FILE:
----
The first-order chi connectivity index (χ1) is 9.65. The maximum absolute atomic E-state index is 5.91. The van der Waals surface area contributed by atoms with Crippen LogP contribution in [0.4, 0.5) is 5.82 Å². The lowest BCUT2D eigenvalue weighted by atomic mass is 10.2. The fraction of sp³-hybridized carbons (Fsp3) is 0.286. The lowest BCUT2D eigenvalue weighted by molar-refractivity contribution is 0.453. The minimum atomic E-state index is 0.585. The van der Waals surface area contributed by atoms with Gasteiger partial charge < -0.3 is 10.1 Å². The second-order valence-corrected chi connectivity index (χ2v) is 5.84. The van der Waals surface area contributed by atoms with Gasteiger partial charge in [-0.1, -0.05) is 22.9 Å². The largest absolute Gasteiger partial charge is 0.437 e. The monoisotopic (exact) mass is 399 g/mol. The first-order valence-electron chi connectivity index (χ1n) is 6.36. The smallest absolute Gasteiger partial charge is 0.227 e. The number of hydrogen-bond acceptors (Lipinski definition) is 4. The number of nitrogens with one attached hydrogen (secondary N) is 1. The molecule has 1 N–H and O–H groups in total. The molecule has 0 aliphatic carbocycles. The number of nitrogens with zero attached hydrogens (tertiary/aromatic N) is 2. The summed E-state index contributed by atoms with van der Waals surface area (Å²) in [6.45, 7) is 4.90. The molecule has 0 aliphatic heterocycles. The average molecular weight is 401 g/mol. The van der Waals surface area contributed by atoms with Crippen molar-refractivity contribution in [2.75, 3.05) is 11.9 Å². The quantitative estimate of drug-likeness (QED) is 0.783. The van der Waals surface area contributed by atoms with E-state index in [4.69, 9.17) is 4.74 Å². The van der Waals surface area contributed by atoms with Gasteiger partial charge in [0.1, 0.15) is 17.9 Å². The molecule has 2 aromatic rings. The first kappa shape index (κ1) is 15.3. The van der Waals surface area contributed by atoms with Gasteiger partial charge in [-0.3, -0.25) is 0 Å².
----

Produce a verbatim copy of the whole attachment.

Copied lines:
The first-order chi connectivity index (χ1) is 9.65. The maximum absolute atomic E-state index is 5.91. The van der Waals surface area contributed by atoms with Crippen LogP contribution in [0.4, 0.5) is 5.82 Å². The lowest BCUT2D eigenvalue weighted by atomic mass is 10.2. The fraction of sp³-hybridized carbons (Fsp3) is 0.286. The lowest BCUT2D eigenvalue weighted by molar-refractivity contribution is 0.453. The minimum atomic E-state index is 0.585. The van der Waals surface area contributed by atoms with Gasteiger partial charge < -0.3 is 10.1 Å². The second-order valence-corrected chi connectivity index (χ2v) is 5.84. The van der Waals surface area contributed by atoms with Gasteiger partial charge in [-0.1, -0.05) is 22.9 Å². The largest absolute Gasteiger partial charge is 0.437 e. The monoisotopic (exact) mass is 399 g/mol. The first-order valence-electron chi connectivity index (χ1n) is 6.36. The smallest absolute Gasteiger partial charge is 0.227 e. The number of hydrogen-bond acceptors (Lipinski definition) is 4. The number of nitrogens with one attached hydrogen (secondary N) is 1. The molecule has 1 N–H and O–H groups in total. The molecule has 0 aliphatic carbocycles. The number of nitrogens with zero attached hydrogens (tertiary/aromatic N) is 2. The summed E-state index contributed by atoms with van der Waals surface area (Å²) in [6.45, 7) is 4.90. The molecule has 0 aliphatic heterocycles. The average molecular weight is 401 g/mol. The van der Waals surface area contributed by atoms with Crippen molar-refractivity contribution in [2.75, 3.05) is 11.9 Å². The quantitative estimate of drug-likeness (QED) is 0.783. The van der Waals surface area contributed by atoms with E-state index in [4.69, 9.17) is 4.74 Å². The van der Waals surface area contributed by atoms with Gasteiger partial charge in [0.1, 0.15) is 17.9 Å². The molecule has 2 aromatic rings. The first kappa shape index (κ1) is 15.3. The van der Waals surface area contributed by atoms with Gasteiger partial charge in [-0.3, -0.25) is 0 Å².